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|Figure 1:. Schematic representation of sea urchin embryonic development. The times in blue indicate hours postfertilization. The sea urchin oocyte is organized along an animal–vegetal (A/V) primary axis, which is observable in P. lividus due to the presence of a subequatorial cortical pigmented band visible under blue light (arrow in A). Fertilization is followed by first and second cleavages, which are meridional (parallel to the A/V axis) and perpendicular to each other (B, C). The third cleavage is equatorial, perpendicular to the first two cleavage planes, and separates the animal and vegetal hemispheres from one another (D). During the fourth cleavage, animal blastomeres divide equally to produce eight mesomeres, and the vegetal blastomeres divide unequally to produce large macromeres and small micromeres located at the vegetal pole of the embryo (E, F). Six hours after fertilization the sea urchin embryo enters the early blastula stage with an empty central cavity called a blastocoel (G). The cells start developing cilia on their outer surface to form a swimming blastula (H). Approximately 10–12 h after fertilization, the midblastula, composed of ∼600 cells, hatches out of the fertilization envelope (not shown). At the animal pole, the cilia are longer but do not beat. This “apical tuft” (I) provides directionality to swimming, as embryos almost always move with the apical tuft region forward. In the late blastula stage the embryo becomes thickened at the vegetal pole, forming the vegetal plate (I). This represents the gastrulation site where the primary mesenchyme cells (PMCs), which are derived from the micromeres and located in the center of the vegetal plate region, migrate into the blastocoel (I, J). The vegetal cells will continue to ingress in order to form the archenteron, led by filopodia extending from the secondary mesenchyme cells (SMCs), which eventually contact the animal pole at the future site of mouth formation (K). A prism (not shown) and finally a feeding pluteic larva will be formed 24 h later around an endoskeleton, which contains two spicules made of calcium carbonate secreted by the PMCs (L). A few days later, this pluteus will metamorphose into a tiny male or female adult urchin.|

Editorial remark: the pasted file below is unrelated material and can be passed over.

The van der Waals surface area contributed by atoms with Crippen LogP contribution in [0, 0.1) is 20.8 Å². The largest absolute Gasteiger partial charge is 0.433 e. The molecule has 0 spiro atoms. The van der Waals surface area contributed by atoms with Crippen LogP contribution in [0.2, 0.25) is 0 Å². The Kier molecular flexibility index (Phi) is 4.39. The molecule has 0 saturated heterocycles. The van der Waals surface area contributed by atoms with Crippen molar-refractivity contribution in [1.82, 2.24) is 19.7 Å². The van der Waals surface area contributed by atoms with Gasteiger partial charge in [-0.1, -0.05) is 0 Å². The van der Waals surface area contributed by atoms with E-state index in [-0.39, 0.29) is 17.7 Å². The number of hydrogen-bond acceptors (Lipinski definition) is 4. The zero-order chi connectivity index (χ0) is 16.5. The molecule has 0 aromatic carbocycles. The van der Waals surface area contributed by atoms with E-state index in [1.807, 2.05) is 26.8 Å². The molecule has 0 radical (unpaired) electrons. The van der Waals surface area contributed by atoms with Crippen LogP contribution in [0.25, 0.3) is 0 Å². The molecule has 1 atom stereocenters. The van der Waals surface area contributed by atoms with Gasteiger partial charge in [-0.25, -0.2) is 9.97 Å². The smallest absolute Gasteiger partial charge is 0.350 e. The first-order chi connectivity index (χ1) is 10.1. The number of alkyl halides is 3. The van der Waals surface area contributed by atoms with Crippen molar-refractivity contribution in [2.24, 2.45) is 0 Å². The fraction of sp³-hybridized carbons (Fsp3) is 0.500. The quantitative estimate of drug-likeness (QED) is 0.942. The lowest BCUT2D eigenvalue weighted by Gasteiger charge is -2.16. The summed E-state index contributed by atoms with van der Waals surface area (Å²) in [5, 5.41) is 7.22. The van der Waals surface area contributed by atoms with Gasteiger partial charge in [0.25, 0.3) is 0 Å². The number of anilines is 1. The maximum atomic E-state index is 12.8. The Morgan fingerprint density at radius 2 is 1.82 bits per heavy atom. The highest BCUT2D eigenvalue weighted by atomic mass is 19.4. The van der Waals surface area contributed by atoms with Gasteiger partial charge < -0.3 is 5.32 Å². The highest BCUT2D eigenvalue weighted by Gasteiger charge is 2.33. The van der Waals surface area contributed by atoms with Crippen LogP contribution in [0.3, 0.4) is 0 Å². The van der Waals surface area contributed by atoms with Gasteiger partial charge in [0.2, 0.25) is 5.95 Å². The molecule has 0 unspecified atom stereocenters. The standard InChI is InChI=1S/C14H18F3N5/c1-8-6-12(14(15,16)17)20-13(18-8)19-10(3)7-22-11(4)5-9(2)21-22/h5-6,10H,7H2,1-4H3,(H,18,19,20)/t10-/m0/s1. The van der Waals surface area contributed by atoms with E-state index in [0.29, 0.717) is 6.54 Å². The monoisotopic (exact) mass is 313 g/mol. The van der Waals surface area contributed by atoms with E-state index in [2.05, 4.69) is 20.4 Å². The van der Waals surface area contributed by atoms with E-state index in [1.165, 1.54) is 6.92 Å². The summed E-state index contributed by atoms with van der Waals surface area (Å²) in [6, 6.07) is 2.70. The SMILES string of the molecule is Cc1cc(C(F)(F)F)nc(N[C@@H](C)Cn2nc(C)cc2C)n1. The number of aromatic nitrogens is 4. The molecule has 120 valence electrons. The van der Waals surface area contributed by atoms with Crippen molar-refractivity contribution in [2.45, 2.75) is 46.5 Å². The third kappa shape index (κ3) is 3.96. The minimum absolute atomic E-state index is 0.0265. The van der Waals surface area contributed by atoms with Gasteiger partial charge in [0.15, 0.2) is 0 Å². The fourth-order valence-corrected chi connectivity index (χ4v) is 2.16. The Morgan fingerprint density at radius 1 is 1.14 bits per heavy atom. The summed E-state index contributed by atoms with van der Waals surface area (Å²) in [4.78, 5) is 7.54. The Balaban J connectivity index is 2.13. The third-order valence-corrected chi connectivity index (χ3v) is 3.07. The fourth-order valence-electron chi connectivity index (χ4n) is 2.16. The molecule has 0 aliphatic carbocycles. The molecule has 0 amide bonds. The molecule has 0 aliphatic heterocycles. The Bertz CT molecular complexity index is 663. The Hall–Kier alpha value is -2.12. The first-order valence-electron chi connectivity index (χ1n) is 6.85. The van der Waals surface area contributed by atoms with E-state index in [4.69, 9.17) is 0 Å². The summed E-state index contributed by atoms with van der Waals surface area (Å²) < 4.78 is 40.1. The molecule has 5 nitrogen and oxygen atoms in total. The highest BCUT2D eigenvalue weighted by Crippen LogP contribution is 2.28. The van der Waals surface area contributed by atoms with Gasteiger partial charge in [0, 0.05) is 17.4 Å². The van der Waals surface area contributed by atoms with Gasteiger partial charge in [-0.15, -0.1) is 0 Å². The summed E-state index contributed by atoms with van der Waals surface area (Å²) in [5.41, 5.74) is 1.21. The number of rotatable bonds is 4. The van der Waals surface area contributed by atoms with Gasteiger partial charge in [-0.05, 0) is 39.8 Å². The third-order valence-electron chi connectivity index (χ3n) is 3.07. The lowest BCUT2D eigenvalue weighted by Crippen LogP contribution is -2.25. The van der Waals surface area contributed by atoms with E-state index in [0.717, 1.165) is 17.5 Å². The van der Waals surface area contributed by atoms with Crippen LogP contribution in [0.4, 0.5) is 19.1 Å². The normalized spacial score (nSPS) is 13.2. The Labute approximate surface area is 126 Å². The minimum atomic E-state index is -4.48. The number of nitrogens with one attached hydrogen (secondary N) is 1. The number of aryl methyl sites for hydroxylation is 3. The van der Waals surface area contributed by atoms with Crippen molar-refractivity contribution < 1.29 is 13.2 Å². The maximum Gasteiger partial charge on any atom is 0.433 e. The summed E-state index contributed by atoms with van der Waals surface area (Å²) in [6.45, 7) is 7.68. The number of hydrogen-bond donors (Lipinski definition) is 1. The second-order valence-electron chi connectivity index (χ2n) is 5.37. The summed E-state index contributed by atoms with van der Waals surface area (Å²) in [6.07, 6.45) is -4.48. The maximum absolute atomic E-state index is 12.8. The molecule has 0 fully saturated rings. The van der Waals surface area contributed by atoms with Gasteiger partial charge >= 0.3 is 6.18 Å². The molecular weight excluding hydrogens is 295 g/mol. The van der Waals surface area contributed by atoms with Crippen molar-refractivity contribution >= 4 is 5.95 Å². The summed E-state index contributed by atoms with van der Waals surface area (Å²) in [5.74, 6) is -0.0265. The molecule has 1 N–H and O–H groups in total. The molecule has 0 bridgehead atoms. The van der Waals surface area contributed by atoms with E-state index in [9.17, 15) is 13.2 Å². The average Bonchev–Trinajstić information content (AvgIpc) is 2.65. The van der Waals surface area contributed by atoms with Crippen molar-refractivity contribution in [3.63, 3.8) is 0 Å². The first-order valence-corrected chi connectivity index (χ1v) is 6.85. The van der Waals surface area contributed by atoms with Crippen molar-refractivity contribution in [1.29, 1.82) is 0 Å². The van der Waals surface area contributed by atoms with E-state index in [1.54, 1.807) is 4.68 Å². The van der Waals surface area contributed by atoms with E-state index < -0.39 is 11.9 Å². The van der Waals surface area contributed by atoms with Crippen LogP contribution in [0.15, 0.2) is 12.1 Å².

|Figure 2:. I. Domain structure of sea urchin aPKCs. (A) The short isoform found so far in P. lividus and S. purpuratus encodes an aPKC that lacks the PB1 protein interaction domain. Kinase: serine threonine kinase domain; C1: cysteine-rich domain, which binds InsPtd(3,4,5)P3. The three urchin species examined so far (P. lividus, H. pulcherrimus, and S. purpuratus) also contain a long isoform that is similar to most other known aPKCs in its domain composition (see Supplemental Figure S1 for alignment). II. Two maternal aPKC proteins that localize in the cortex in early embryos of P. lividus. (A) Western blot with the SC216 anti-aPKC antibody on P. lividus extracts from (a) unfertilized eggs, (b) 2-cell stage, (c) 8-cell stage, (d) 16- to 32-cell stage, (e) swimming blastula, (f) early gastrula, (g) prism, (h) plutei. Equal amounts of protein were loaded in each lane. (i) Standard molecular weight markers from top to bottom: 200, 120, 100, 70, 50, 37, and 20 kDa. (B–F) Immunolocalization of aPKC in early sea urchin embryos observed by confocal microscopy. (B) Unfertilized egg, (C) 2-cell stage, (D) 8-cell stage, (E, F) two confocal sections of the same 16-cell embryo showing (E) the interior and (F) the surface. Scale bar, 20 μm.|